From their organization, until 1912, the founder of the Scottish Rite Bodies in Duluth, Brother Trevanion W. Hugo, 33°, was the presiding officer of all four bodies simultaneously. A man of great vision, enthusiasm, and organizing ability, Brother Hugo was nationally recognized as one of the most eminent Masonic scholars. Under his leadership the Scottish Rite Bodies of the Valley of Duluth became nationally known for soundness of organization, character of degree work, and for their altruistic activities.
The Duluth Scottish Rite reached out to the community and to the world at large. The Temple became a center of Masonic social activities. In 1909, Sunday afternoon classical concerts on the new $12,000 Scottish Rite pipe organ were opened to the public. The Masonic Free Concert Season remained a popular attraction in Duluth for several years.
On October 20, 1909, the Duluth Scottish Rite Bodies assisted in the organization of the Iron Range Lodge of Perfection in Hibbing, Minnesota. The Iron Range Brethren then would journey to Duluth to finish the work of the three remaining bodies. And in 1909, on the evening of December 29th, the Duluth Bodies invited Master Masons from the Masonic Lodges in the area to participate in the observance of the 100th anniversary of the birth of Grand Commander Albert Pike, 33°. Organ and vocal music selections a Masonic oration, personal reminiscences by T.W. Hugo, and selected readings of some of Brother Pike's poetry rounded out the centenary exercises. By 1914, the Duluth Scottish Rite membership had grown to 1,000.
Valley of Duluth Philanthropies
From the very beginning in 1889, charity was considered to be central to Scottish Rite work in Duluth. As Illustrious Brother T. W. Hugo wrote, their duty was "to extend the influence of our sympathies, broaden our charity, expand the sphere of our usefulness, assist, encourage and defend the Brethren, protect the oppressed, right the wronged, raise the fallen, relieve want and distress, enlighten the people and serve well the commonwealth, for this is Masonic work." Brother Hugo insisted that Masonry should not confine itself to the lodge room. He believed, "that the proper place for Masons to work was not necessarily within the tyled recesses of the Lodge, but in the highways and byways of life where many thousands of God's children were in dire need and many of them in despair."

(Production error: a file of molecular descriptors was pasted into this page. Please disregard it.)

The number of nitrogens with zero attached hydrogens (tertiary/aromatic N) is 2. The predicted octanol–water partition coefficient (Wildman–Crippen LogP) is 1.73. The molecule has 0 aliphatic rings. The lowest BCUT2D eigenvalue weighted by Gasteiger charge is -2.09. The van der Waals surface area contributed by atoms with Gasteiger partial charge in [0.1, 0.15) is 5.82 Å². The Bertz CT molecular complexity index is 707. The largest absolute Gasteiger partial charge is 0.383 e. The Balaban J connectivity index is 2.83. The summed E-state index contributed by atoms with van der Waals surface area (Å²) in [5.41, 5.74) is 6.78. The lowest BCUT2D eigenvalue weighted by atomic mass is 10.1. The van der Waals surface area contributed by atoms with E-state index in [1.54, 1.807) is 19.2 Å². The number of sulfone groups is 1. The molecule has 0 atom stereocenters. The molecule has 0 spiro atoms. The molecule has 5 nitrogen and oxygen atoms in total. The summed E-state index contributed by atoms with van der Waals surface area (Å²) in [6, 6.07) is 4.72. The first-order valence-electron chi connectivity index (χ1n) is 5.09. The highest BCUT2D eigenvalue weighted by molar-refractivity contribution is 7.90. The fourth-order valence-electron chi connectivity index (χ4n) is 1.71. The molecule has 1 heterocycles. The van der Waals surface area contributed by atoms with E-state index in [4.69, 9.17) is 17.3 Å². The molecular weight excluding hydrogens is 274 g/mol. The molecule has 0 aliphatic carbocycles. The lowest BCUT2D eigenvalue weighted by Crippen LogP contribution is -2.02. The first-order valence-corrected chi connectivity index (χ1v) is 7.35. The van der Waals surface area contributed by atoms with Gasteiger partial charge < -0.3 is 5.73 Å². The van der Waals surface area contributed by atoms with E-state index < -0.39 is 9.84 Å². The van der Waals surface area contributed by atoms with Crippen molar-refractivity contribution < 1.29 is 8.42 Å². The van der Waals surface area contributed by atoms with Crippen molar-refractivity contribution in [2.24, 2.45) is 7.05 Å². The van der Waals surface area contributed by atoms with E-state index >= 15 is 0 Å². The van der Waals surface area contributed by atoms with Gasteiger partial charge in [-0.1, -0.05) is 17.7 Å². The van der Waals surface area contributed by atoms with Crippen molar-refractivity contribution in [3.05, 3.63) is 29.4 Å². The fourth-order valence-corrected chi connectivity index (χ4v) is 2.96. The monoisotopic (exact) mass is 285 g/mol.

At first, the Rite's charitable work was directed by an elected Almoner and handled on an ad hoc basis. It was his duty to seek out worthy objects of charity, to visit the homes of those in distress and, wherever possible, to bring relief in the name of Freemasonry. To carry out his work, the Almoner had a separate fund over which he was responsible to his Sovereign Grand Inspector General. This pattern continues today, but with the passage of time, certain general programs of philanthropy have also emerged that require the efforts of the entire membership. The first of these became known as "The Well Baby Program" and was handled by the Infant Welfare Department.
In 1910 when an epidemic of Cholera Infantum struck Duluth with disastrous effect, the Scottish Rite was very active in combating this epidemic. As a direct result of this experience, Brother Hugo conceived and established the Infant Welfare Department of the Scottish Rite Masons of Duluth, a clinic which began in a hospital tent with one fulltime nurse in charge. The aim of the clinic was not to treat disease but to keep babies well. Nurses and doctors were in charge of home visitation. The needy and poor of all races and creeds throughout the city were given a helping hand. Babies were examined by medical doctors and nurses who volunteered their medical skills while other volunteers helped prepare formula and keep records. Babies in need of special help were referred to their family doctor. Within a few months the clinic was moved to the Masonic Temple at Lake Avenue and Second Street.